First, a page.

I don’t know why Universal deemed it prudent to release Golden Army one week before The Dark Knight, but they did. Both Hellboy and Batman Begins were movies which found their biggest audiences on home video, and were looking to leverage that into higher-grossing sequels. However, even before Heath Ledger died there was a legend building about his performance as the Joker which was turning The Dark Knight into a must-see. After his death, all bets were off as to how much money the movie would make. It opened to a then-record $158m, greatly contributing to The Golden Army’s -70% second weekend plunge.

In the end, Golden Army legged it to $75m domestic, $160m worldwide, both improvements on Hellboy but still short of the break-even point considering its $85m budget. The optimist could say that at least the box office figures were trending upward for the Hellboy franchise, and if the pattern continued a third film would definitely be a hit. A pessimist could say that the franchise had been given two chances to break through and failed both times. The latter viewpoint ultimately won out, forcing a planned Hellboy III: Dark Worlds to languish in development hell until both del Toro and Perlman eventually deemed it to be completely dead. As Perlman told Planet Comicon, they tried, but it’s just not happening.

That’s not good enough for Mignola, though, who announced the R-Rated reboot on his Facebook page, and has since indicated the holdup on Hellboy III was due to del Toro’s unwillingness to make it for a significantly reduced budget. Now, another career character actor, Harbour, will get the chance to be the lead in a comic book movie, and fans are left in a similar position as to how Buffy fans felt when there was briefly talk of a Joss Whedon-less reboot. You can’t do Buffy without Whedon, and surely you also can’t do Hellboy without Perlman and del Toro. The difference is Whedon created Buffy; Perlman and del Toro didn’t create Hellboy. The man who did, Mignola, is actually the driving force behind this new movie, and the guys who produced the other two Hellboy movies are also involved.

Perhaps it will now be Harbour appearing at cons years from now telling the story of how exactly this life-changing project fell into his lap. Perhaps the movie will never actually get made, or it gets made and dies a quiet creative and financial death. Who knows. However, as we transition to a new phase of this franchise’s existence it’s nice to pause, look back and applaud the immense loyalty and stubbornness which gave us two Hellboy movies written and directed by del Toro and starring Ron Perlman. Conventional wisdom said it should never have happened, and the financials somewhat bear that out. But, dangit, del Toro made it happen, and Perlman had a helluva ride.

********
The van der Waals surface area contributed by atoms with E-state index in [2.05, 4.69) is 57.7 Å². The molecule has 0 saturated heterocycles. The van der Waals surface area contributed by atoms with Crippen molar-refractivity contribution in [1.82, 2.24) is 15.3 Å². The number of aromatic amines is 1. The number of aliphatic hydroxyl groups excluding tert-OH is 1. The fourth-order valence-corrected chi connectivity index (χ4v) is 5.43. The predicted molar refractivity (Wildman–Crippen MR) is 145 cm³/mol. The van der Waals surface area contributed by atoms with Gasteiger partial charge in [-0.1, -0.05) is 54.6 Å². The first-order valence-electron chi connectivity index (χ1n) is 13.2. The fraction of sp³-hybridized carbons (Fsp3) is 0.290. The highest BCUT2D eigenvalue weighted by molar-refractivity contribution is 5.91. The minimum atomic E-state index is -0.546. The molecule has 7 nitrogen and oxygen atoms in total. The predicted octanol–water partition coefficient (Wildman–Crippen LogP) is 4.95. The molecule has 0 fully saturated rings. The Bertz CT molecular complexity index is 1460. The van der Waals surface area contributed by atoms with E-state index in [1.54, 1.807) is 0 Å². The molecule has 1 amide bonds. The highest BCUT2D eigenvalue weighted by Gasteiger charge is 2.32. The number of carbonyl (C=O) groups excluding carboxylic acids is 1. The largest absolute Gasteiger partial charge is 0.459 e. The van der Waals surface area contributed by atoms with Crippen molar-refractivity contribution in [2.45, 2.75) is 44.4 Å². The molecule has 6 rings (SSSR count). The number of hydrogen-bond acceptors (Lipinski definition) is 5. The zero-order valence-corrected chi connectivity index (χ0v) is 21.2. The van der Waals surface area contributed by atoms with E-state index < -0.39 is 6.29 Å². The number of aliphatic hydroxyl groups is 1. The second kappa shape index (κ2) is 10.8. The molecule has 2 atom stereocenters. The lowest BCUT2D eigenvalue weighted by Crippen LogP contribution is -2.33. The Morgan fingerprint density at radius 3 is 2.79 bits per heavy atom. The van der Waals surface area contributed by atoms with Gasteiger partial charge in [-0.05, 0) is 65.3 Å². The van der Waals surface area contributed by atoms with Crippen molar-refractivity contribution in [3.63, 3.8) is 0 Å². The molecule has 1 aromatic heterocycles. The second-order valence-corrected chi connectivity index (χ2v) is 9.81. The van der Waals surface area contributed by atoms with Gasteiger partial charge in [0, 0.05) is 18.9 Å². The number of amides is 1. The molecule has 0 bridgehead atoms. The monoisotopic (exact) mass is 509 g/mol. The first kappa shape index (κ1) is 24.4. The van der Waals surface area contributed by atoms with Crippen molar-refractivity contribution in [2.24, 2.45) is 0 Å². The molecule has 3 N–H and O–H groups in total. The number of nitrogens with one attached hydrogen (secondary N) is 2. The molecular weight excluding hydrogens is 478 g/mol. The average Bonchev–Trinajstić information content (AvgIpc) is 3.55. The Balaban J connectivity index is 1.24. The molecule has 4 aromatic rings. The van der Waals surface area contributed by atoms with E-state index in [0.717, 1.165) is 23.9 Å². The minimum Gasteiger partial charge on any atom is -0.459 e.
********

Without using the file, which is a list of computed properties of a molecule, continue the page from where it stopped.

Sources: Forbes, Ron Perlman’s Panel at Planet Comicon Kansas City 2017


  1. Movies have been rebooted before with different actors (Spiderman-3 times) so I’m not gonna stress too much about that, even though I think Perlman clocked that role, like no one else. Do we need a reboot? Oh,Why not? I’ll wait to form an opinion on the reboot until I see the first trailer.

    1. I have serious doubts that this reboot will even happen, but if it does I’m also trying to keep an open mind about it and hope for the best. Seeing someone else play/voice Hellboy will be a bit like the first time I saw an animated Batman not voiced by Kevin Conroy. It’ll feel somehow inauthentic, like that’s not the true Hellboy, but that won’t automatically make it bad; it’ll just make it different.

  2. Oh god. I just read the credits for the new directory.

    Hellboy is the only comic I have collected (well, the trade paperbacks).I love the two films and watched the animated series once.
    Sadly, Ron Perlman was great for the role but isn’t the high A-grade name that helps a film make a lot of money. Otherwise, he would have been Jack Reacher instead of Tom Cruise.